In 1972-73 Richter made a conspicuous exception to his tendency to avoid complete cycles by recording all 48 Preludes and Fugues of these revered sets. To ears conditioned by the period performance movement, these Romantic piano readings of Baroque music for harpsichord may seem all wrong, but Richter is never untrue to the purely musical logic found in the notes on the page, making this four-CD set a delight for piano fans. It's an import, but one easily found; don't be fooled into getting RCA's domestic edition of just Book I, which costs nearly as much as the whole set on import. Out of Later Years, vol. 5: J.S. Bach: Capriccio, BWV 992; French Suites Nos. 2, 4, 6 (Live Classics)
This May 22, 1991 Moscow concert (my most eccentric choice on this list, I suppose) finds Richter playing some works he programmed regularly that year, the "Capriccio on the Departure of his Most Beloved Brother," BWV 992, and the even-number items of the French Suites. Richter plays the ornaments in the Capriccio with casual grace (especially for a pianist of his generation), but nobody will confuse his approach with Glenn Gould's: pathos and drama are in plentiful supply here, as well as rich, rounded tone. This is a reading as compelling as Rudolf Serkin's and as beautiful as anyone's. There are more dance-like takes on the French Suites, but these are hardly stiff, and they are certainly gorgeous.
Four to Search For
Some out-of-print Richter recordings (again, in roughly chronological order) are so good that it's worth scouring used bins and online auctions for them.
Rachmaninoff: Piano Concertos Nos. 1-2 with the U.S.S.R. RTV Large Symphony Orchestra (1) and Leningrad Philharmonic Orchestra (2) conducted by Kurt Sanderling (Melodiya/BMG)
To enjoy these vintage (1955 and 1959, respectively) recordings, tolerance of the mono engineering by the official Soviet record label, Melodiya, is required (Richter remade the Second less compellingly for Deutsche Grammophon but in vastly better sound, also in '59), but worth it for these magisterial, quintessentially Russian performances, full of high drama and exquisite lyricism. Richter's fearless technical skills are also on display, but it's his soulfulness rather than his exactitude that most impresses.
Beethoven: Piano Sonatas Nos. 3, 7, 12, 17-18, 23, 27-29, 31; Diabelli Variations; Rondos, Op. 51 Nos. 1-2; Bagatelles, Op. 126 Nos. 1, 4, 6 (Praga)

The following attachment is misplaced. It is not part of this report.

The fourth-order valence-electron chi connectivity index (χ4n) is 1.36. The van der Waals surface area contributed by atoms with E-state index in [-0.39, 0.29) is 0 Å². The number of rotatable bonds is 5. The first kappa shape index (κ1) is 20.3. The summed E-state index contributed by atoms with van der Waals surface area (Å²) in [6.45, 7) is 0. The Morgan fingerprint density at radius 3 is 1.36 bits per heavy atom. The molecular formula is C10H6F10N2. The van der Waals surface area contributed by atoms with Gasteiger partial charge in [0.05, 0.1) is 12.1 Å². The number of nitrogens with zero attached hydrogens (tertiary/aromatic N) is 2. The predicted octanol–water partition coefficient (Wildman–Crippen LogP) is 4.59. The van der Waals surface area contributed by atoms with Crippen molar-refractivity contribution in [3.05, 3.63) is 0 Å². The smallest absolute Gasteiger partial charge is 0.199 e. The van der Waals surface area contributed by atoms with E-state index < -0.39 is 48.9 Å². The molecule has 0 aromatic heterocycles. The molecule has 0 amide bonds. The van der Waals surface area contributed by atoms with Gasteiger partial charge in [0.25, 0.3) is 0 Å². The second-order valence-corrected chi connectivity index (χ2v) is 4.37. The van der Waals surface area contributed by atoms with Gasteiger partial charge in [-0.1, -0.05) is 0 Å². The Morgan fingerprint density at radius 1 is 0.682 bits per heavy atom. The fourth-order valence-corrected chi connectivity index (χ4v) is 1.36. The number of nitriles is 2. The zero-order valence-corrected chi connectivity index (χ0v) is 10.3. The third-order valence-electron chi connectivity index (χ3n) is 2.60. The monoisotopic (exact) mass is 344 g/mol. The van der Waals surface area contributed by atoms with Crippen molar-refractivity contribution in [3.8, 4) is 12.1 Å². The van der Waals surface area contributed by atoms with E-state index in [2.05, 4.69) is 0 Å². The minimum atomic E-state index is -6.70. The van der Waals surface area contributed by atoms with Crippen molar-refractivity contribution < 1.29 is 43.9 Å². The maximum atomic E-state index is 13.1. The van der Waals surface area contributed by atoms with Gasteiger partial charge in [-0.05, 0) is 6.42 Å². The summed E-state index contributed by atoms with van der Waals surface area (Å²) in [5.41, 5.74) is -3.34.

All the performances on this four-CD set were taped at concerts in Prague ranging from 1959 to 1986. The Beethoven Piano Sonatas have rarely, perhaps never, received performances more powerful than these, grand and monumental, yet utterly human and broadly varied. Richter's tone is huge, yet he uses a wide dynamic range and excels at quiet passages. His tempos are chosen purely on musical grounds, with no concern for wrong notes, yet even in unedited live recordings, mistakes are few and, aside from a momentary lapse in the "Hammerklavier" (No. 29), inconsequential. The "Appassionata" (No. 23) is especially impressive, arguably his best performance of that or even any work if one is inclined to extremities of interpretation and performance. Richter's rhythmic lilt, vivacity, and -- in the quieter passages -- light touch in the Sonata No. 28 are very special. These performances were also released separately and as part of the 15-CD set Sviatoslav Richter in Prague. Schubert: Piano Sonatas, D.575, 566, 958, 960; Huttenbrenner Variations (Living Stage) Richter's Schubert has a degree of suspense that's almost unbearable at times, but magically even his slowest tempos are sustained without any slackening of the tautness of the long line. He truly seems to suspend time, as in the Andante sostenuto second movement of the epic last Sonata in B-flat major, D.960. Whether Richter's interpretations are the correct way to play Schubert is debatable, but he is entirely persuasive in the moment. These are concert recordings from 1958-69, all in acceptable sound. Richter in Leipzig: Beethoven: Piano Sonatas Nos. 30-32; Brahms: Op. 118 Nos. 3, 8; Op. 19 No. 3; Chopin: Nocturne No. 4 in F major (Music & Arts) This 1963 recital is recommended in the strongest terms on account of the set of the last three Beethoven sonatas, played with unsurpassed power and poetry. This is music-making of transcendent nobility, expressing all the profundity of these great works without becoming (as some do) lugubrious. The fugue of the finale of No. 31 is positively hypnotic in its concentration. After this, the four short pieces make a delicious dessert. The concert was recorded by the official East German radio network, so the mono sound is pretty good, though with a slight bit of tape flutter in the first Beethoven. - Steve Holtje